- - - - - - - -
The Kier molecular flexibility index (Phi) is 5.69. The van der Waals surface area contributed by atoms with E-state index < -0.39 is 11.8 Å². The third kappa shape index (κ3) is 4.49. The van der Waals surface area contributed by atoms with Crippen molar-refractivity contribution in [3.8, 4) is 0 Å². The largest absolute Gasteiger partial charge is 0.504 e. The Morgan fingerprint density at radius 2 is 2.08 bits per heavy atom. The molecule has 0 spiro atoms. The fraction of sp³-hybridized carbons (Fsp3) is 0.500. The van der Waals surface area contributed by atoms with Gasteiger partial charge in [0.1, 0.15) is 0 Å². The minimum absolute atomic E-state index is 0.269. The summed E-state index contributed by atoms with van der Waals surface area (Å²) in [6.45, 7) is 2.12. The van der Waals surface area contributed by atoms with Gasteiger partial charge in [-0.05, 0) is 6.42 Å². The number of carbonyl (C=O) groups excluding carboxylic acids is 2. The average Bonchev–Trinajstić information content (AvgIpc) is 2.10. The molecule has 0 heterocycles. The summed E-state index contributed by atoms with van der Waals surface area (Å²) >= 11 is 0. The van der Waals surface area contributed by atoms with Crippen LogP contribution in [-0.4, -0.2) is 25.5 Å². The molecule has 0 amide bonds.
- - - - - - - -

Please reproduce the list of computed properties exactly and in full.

The Kier molecular flexibility index (Phi) is 5.69. The van der Waals surface area contributed by atoms with E-state index < -0.39 is 11.8 Å². The third kappa shape index (κ3) is 4.49. The van der Waals surface area contributed by atoms with Crippen molar-refractivity contribution in [3.8, 4) is 0 Å². The largest absolute Gasteiger partial charge is 0.504 e. The Morgan fingerprint density at radius 2 is 2.08 bits per heavy atom. The molecule has 0 spiro atoms. The fraction of sp³-hybridized carbons (Fsp3) is 0.500. The van der Waals surface area contributed by atoms with Gasteiger partial charge in [0.1, 0.15) is 0 Å². The minimum absolute atomic E-state index is 0.269. The summed E-state index contributed by atoms with van der Waals surface area (Å²) in [6.45, 7) is 2.12. The van der Waals surface area contributed by atoms with Gasteiger partial charge in [-0.05, 0) is 6.42 Å². The number of carbonyl (C=O) groups excluding carboxylic acids is 2. The average Bonchev–Trinajstić information content (AvgIpc) is 2.10. The molecule has 0 heterocycles. The summed E-state index contributed by atoms with van der Waals surface area (Å²) >= 11 is 0. The van der Waals surface area contributed by atoms with Crippen LogP contribution in [-0.4, -0.2) is 25.5 Å². The molecule has 0 amide bonds.